Orla de Brí, Eileen Mac Donagh, Cathy Carman, Catherine Greene, Hamilton Gallery, Sligo, 1 June – 2 September
As the title suggests, ‘Forged Carved Cast’ is an exhibition about the act of making. It is about an intense relationship with materials and processes. The exhibition’s premise is arguably against the run of current practice in that it foregrounds the individual hand of the artist working on discrete objects. This quietly subversive idea is coupled with another: the messy business of life and emotions. Many of the works explore deeply personal narratives, and are rich in metaphor and allusion. On entering the exhibition, the viewer encounters the work of Orla de Brí and Eileen Mac Donagh, installed side by side in the sunlit main gallery space. The works have been sensitively installed and given sufficient room to breathe.
At first glance, Mac Donagh’s work appears to employ a minimalist language which is distinct from the other works in the show. Her stone sculptures present geometric configurations, with evidence of the carving processes fully on display. This dialogue between form and materiality is crucial to reading these works. For example, the corrugated surface of Jackstone 1 is like a rock face marked over thousands of years by rivulets of water, while Jackstone 5, fabricated in distinctive orange marble, appears both as a sculpted and natural object. Jackstones is an ancient game which involves throwing five small stones up into the air and catching them. Mac Donagh’s five sculpted jackstones would take quite a bit of catching! This friction between the implied function of an object and its total unsuitability for that purpose gives these sculptures their power. They also convey interesting ideas about time, not least because jackstones is a game involving split-second reflexes. The sculptures’ symmetry and high quality of finish indicate many hours of labour. The inherent qualities of the stone itself speak to us about the enormity of time.
Orla de Brí’s nearby sculptures have very different qualities. They are assemblages in bronze made from casting found natural forms and combining them with carved and modelled figures. The delicate constructions play with scale; casts of twigs become giant trees when presented alongside tiny figures. The use of bronze patination, highly-polished surfaces and small brightly-coloured elements dramatise the relationship between the figures and the organic elements they are intertwined with. Sculptures like Copse and Outer Scape 2 feature trees growing from the human body, invoking the myth of Daphne and Apollo as poetically recounted by Ovid in Metamorphoses. In this myth, the terrified Daphne transforms herself into a laurel tree to escape capture by Apollo. De Brí’s sculptures update this mythological imagery, asking us to consider recurrent patterns of human behaviour across history. The idea of transformation – of figures sprouting forth trees or being encased by them – is emotive. Such expressive narratives stand in contrast to the passivity of the figures, who appear like mannequins.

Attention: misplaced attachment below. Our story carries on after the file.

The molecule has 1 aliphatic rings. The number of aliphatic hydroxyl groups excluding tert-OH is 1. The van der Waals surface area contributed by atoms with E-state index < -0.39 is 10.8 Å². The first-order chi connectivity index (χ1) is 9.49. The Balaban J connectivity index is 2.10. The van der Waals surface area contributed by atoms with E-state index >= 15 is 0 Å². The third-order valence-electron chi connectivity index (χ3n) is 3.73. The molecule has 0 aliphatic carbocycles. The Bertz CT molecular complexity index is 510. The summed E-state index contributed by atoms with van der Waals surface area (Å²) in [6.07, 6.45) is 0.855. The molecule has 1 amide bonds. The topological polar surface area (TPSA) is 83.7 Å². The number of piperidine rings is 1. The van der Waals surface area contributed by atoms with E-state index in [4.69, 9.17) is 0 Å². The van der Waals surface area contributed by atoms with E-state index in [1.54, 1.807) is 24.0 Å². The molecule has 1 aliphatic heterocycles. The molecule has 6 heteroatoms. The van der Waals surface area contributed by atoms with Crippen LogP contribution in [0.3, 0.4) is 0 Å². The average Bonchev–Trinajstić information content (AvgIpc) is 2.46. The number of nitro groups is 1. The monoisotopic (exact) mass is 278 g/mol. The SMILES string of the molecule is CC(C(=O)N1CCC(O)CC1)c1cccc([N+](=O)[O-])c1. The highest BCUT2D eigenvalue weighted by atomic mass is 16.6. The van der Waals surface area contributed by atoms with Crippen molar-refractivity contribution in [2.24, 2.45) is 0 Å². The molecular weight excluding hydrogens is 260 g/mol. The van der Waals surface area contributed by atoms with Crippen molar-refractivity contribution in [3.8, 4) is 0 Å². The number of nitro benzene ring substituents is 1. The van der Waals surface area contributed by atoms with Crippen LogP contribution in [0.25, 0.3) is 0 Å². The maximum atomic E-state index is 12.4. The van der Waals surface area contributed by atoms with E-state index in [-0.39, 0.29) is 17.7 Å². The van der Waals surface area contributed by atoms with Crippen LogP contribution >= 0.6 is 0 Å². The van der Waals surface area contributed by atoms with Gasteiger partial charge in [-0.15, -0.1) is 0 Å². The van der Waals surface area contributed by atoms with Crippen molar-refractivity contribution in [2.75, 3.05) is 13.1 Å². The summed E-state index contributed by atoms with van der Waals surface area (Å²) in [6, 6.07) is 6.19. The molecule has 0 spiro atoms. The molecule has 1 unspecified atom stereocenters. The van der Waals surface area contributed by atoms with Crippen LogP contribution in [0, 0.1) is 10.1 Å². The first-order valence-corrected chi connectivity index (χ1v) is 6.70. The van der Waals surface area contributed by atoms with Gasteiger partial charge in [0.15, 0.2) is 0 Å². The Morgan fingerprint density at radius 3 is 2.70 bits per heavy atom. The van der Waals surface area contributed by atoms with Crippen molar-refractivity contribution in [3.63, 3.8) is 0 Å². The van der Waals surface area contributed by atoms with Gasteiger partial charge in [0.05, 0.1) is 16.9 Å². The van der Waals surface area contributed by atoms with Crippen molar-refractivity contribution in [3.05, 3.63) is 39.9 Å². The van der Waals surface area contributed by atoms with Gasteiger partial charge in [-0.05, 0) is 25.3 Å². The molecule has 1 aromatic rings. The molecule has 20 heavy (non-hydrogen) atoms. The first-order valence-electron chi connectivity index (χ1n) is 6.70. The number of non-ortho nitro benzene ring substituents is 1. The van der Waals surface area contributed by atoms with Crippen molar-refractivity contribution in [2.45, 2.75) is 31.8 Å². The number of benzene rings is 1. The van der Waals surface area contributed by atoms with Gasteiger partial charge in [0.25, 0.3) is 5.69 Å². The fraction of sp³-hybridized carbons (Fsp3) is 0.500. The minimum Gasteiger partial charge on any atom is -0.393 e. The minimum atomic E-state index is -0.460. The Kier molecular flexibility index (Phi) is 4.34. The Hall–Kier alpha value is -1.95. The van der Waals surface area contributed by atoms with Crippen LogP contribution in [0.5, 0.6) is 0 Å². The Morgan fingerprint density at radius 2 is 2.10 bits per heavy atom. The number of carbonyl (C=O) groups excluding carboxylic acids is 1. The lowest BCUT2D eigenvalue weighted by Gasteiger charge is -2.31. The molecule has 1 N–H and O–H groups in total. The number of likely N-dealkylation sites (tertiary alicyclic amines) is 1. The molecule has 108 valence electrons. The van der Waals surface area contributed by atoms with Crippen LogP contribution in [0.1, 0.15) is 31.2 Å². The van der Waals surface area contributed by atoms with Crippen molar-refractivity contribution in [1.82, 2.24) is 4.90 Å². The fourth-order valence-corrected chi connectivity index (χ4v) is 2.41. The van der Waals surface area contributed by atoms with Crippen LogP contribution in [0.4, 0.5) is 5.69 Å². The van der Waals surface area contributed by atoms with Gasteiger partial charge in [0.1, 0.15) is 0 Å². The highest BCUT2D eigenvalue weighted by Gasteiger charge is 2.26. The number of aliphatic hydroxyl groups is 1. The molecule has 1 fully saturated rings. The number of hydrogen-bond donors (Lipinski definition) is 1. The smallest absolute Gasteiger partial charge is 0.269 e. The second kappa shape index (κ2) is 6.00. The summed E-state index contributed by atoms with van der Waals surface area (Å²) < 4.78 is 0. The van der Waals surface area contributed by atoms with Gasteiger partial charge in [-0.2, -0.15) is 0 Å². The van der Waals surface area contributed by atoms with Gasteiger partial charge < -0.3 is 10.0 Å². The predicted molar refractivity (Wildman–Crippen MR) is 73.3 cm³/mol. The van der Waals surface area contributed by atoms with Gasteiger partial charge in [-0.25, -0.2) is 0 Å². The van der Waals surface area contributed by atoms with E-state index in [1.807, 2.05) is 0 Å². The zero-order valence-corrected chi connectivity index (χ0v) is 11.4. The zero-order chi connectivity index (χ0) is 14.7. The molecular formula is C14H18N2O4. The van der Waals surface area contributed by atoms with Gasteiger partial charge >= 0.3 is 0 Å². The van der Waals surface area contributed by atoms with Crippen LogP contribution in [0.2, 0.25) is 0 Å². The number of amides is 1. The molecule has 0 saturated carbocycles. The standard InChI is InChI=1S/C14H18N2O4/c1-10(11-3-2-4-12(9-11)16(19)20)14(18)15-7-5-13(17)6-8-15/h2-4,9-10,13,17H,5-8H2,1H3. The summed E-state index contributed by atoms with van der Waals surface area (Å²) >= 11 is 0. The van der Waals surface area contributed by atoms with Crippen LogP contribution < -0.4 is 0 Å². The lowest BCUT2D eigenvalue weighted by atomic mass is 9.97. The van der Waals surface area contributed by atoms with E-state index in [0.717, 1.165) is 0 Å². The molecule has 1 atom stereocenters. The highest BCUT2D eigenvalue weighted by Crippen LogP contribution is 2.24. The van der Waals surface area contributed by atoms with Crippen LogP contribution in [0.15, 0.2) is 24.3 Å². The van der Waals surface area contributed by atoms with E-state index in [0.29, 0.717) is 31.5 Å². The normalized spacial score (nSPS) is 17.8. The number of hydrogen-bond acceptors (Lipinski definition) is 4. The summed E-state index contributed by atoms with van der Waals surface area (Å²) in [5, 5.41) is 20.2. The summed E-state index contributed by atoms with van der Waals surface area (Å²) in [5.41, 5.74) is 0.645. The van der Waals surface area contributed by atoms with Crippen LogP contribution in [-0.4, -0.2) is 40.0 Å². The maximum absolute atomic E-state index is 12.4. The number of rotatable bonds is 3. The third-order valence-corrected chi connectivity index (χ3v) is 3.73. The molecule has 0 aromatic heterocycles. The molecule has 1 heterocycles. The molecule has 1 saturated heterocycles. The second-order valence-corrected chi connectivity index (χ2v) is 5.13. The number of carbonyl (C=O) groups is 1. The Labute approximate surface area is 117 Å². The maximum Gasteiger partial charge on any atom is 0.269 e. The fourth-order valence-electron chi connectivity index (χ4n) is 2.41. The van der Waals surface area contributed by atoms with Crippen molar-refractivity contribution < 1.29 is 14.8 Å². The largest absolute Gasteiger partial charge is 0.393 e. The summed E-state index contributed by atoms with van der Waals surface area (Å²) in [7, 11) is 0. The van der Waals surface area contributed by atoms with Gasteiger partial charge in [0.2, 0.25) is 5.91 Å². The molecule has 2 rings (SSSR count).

In the next room, there is a cluster of four sculptures and two sets of wall-mounted drawings by Catherine Greene. The works Remnant 1 & 2 and Wolf Remnant depict the animal with skin flayed from its body, yet still retaining its musculature in fragmentary form. Elsewhere, another work in bronze, entitled Angel, depicts a figure who is neither wholly male nor female. Its perforated wings don’t feel like they would lift the figure off the ground, yet the angel’s body appears to be delicately touching down after flight. These ambiguities and inconsistencies make the sculpture work, as do the deliberate references to the small Roman bronzes one might find in museums of antiquities. By appropriating the look and feel of such devotional objects, Greene seems to imbue her sculptures with a magical potential.
Cathy Carman’s six sculptures are the final works in the exhibition. The Burden of Joy and The Burden of Fear are placed directly on the floor and are the largest works in the show. They depict isolated figures on platforms, bent over with their backs pierced violently at the spine with large planes of metal. In Carman’s smaller works, she explores a series of archetypes. Healing features a figure peering over a ledge to observe an identical figure looking upwards, suggesting a reflection on water. The myth of Narcissus is also implied; however, the precarious stilt construction upon which this vignette takes place, and the expressionistic contortions of the figures, make this a very contemporary interpretation of the theme. In Carman’s wall-based bronze Rachel, a figure hangs desperately from the bottom of a ladder at the feet of someone who seems unwilling to help. The complex meaning is left for the viewer to decode. Rich reds, blues and gold are used – colours reminiscent of sacred objects from different eras. Carman’s works combine complex symbolism with formal inventiveness, and, like all the artists featured in this exhibition, she uses the richness of sculptural language to explore spiritual and existential themes.
Andy Parsons is an artist based in Sligo. He is the founder of Floating World Artist Books.
Image: Eileen Mac Donagh, Jackstone; image courtesy of the Hamilton Gallery, Sligo.